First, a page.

I had the installed the Raymarine Dragonfly on the Big Rig HD/FD but then I decided to change out the Dragonfly for the new Raymarine Element. The concept of the addition of sidevision and 3D vision had me interested in the application of these new tools for both freshwater and saltwater fishing. So I will describe the process for removing the current system and installing the Element fish finder.

The first step is to remove the cable tubing clamps that are riveted in place that secures the transducer/power wire harness. I used a drill bit that is roughly the same diameter as the setting mandrel (rivet pin) so that the rivet can be removed from the kayak. While doing this you need to be careful as not to create a rivet hole that is bigger than the rivet body. I did manage to have one of the rivet holes resulted in a large hole. This is an easy fix. I keep bits of plastic that I have collected over the years when I’m drilling or cutting into the kayak. So using a soldering iron and pieces of plastic I managed to refill this larger hole. Once the welded plastic area has cooled I can drill a hole that the rivet will fit snug when running the transducer cable through 1/2 inch cable tubing clamps.

I used the same installation of using a bungee cord and a circular piece of plastic cut from an inexpensive cutting board. I run the bungee cord through the bolt hole of the transducer, running the cord through the transducer scupper hole and the plastic disc, and securing the transducer with a square knot to keep the transducer location of the kayak. I noticed that the transducer for the Element did not fit as nicely as the Dragonfly transducer. To correct this I used some marine goop to secure the transducer and let set for 12 hours.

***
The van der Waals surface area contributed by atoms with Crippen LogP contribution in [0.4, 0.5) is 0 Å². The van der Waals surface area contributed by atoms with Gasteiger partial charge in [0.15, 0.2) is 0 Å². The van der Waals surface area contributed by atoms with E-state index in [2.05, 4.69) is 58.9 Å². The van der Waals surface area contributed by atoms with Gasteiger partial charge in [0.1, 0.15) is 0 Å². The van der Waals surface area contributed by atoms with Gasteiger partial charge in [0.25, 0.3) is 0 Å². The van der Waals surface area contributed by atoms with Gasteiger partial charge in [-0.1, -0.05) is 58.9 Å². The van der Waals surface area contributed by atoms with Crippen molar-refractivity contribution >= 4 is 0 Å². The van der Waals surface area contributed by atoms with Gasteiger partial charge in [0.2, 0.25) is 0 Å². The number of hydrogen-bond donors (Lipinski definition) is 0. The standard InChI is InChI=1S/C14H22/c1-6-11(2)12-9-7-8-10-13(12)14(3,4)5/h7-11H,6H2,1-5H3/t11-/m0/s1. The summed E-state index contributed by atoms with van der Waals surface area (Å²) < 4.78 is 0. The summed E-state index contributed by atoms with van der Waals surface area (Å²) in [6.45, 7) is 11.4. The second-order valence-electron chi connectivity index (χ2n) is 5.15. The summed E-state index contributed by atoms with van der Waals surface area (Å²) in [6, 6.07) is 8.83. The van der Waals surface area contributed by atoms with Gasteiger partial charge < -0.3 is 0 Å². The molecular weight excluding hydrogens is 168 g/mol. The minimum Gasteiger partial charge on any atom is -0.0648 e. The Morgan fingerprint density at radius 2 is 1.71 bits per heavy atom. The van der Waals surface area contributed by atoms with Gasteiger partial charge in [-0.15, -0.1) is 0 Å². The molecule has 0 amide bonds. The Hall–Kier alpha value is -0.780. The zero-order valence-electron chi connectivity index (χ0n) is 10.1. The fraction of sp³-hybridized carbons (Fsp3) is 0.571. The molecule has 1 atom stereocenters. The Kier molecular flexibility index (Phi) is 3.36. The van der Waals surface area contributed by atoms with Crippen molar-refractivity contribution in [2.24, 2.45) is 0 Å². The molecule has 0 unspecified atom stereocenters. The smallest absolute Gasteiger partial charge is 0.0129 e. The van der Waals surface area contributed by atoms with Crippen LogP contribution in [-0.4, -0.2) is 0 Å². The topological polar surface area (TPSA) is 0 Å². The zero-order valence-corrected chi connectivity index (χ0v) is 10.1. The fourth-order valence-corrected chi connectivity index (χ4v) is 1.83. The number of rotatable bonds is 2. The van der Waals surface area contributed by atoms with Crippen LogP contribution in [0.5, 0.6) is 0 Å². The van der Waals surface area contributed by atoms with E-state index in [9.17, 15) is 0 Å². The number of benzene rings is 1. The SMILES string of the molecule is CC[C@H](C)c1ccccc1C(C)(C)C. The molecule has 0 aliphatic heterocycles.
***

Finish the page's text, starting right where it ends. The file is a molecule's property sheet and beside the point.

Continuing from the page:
Since the Element has two wire harnesses; one for the transducer and another for the battery connection I had to opt to drill two more additional holes from the initial Dragonfly setup; one hole to run the power cable to where I will be storing the Nocqua battery and the other hole just opposite of the initial hoe for the transducer harness which exited over the rod trough. Another issue with the power cable is a short tail that connects to the motor instrumentation to display this information to the Raymarine unit. So to protect that connection I used one of those Nocqua cap ends to prevent saltwater corrosion.

The placement of the Raymarine Element 7 on the Big Rig FD is more critical then I had envisioned. I originally decided to use the gunnel gear track. When on the water noticed that while pedaling that the monitor starting cutting slightly into my water shoes. This is when I decided that I would take Matt Ball’s suggestion of using the threaded inserts near the handle. This results in moving the monitor a few inches away so that my shoes would not brush against the corner of the fish finder.

The end result is that I’m very happy with the Raymarine Element functionality. The sidevision is great and it might even help when fishing for sheepshead when targeting them near the pilings. Another function that I love about the Element is that when in the mapping routine the time is displayed from the satellites. The best thing is the icon for the map can be a paddling kayak instead of a motor boat. If you are interested in installing or changing out to the Raymarine Element I would highly recommend that fish finder for your kayak.